• By: Dan Donovan

Canada’s Greedy and Needy Mainstream Media Cannibalize Themselves

The Trudeau government Online News Act (Bill C-18) is a direct assault on journalism in Canada.

The Liberal government’s Online News Act (C-18 legislation) took effect on June 22, 2023. It requires Meta and Google to negotiate with Canadian news organizations for posting or linking to their journalism. Meta is the private sector parent company of Facebook and Instagram, which generates more than $120 billion in revenue annually. They made it very clear to the Trudeau government that their response to the draconian law, if passed, would be to block social media for hundreds of community newspapers, magazines, and local platforms across Canada (on Facebook and Instagram). Despite this, Bill C-18 was rammed through Parliament by the Trudeau government, whose sheepish MPs set aside common sense and democratic principles to follow the directives and false narrative of the high-paid lobbyists representing Canada’s failing legacy media.  To be clear, Bill C-18 is an undemocratic, irrational, ill-advised and half-baked law. It is an attack on free speech, free press, and free thought.

The idea that the Trudeau government is standing up for some principle to protect free media and speech in Canada is a canard of the most grotesque proportions. It comes on the heels of the government already providing billions of taxpayers money over the past four years to heavily subsidize the mainstream media in Canada—the CBC, BCE (CTV, the Globe and Mail), Post Media, and Torstar—under the ruse concocted by their paid lobbyists that this funding subsidy would protect Canadian journalism and stop the newsroom hemorrhaging. This was akin to throwing money out the window. The beneficiaries of this taxpayer largesse all remain in a steep decline, and the money did nothing to stop the demise of journalism or the layoffs of journalists.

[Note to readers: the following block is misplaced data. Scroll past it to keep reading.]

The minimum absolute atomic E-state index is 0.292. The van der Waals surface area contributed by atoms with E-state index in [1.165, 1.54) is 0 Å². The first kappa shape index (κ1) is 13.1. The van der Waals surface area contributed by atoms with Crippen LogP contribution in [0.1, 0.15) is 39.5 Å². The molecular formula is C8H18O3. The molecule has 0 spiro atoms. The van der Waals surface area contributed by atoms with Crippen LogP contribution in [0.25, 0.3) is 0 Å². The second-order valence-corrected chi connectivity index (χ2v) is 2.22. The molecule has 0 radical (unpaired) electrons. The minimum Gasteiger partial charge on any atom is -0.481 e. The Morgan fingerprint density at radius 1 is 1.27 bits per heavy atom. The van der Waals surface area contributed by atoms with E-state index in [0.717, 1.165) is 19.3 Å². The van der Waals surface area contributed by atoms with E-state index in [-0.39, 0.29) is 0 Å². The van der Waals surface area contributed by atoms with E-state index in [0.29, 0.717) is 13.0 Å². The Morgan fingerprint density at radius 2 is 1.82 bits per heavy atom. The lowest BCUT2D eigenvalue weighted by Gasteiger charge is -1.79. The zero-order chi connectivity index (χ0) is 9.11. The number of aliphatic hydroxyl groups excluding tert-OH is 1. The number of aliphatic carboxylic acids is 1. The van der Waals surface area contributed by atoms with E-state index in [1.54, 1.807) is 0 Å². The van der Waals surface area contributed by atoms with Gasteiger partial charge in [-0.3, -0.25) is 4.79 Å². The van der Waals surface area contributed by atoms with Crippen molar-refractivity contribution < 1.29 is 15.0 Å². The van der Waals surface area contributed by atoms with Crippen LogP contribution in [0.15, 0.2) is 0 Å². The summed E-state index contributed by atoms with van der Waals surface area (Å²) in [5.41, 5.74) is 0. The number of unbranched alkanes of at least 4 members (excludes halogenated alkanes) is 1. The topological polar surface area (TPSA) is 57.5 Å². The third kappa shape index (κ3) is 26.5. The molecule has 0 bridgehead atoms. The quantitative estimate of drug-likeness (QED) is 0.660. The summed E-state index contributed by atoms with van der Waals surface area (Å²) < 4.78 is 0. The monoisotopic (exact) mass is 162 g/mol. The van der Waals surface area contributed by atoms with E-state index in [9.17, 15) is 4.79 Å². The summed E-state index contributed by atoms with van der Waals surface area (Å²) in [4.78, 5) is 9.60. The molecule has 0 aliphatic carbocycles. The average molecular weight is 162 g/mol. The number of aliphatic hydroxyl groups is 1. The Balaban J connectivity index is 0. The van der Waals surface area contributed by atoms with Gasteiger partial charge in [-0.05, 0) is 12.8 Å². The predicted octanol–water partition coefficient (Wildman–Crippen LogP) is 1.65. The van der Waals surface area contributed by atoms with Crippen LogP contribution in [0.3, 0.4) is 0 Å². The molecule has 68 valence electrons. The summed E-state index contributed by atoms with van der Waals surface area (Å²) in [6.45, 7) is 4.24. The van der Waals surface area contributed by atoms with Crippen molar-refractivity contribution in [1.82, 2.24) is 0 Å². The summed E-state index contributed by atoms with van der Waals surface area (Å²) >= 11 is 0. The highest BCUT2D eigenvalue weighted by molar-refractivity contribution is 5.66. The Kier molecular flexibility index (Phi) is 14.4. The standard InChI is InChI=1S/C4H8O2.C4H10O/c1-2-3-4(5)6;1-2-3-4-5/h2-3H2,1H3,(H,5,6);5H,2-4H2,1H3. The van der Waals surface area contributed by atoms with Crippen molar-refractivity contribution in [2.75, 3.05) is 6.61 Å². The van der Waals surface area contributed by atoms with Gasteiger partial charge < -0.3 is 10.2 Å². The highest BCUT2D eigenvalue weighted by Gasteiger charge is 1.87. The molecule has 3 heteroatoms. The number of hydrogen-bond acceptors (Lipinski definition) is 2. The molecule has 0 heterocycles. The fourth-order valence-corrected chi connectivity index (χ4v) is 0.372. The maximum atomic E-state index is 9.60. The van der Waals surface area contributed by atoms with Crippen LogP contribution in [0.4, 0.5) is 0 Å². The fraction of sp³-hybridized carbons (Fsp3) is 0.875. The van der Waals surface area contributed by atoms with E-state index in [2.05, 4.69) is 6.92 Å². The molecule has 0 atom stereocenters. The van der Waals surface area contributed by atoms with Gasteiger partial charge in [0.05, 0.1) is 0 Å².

The fact is Canadians no longer trust most mainstream media to tell the truth and have turned away in droves to find their news online and on social media. As for protecting journalists, their jobs and the integrity of news gathering, that too is a sad joke.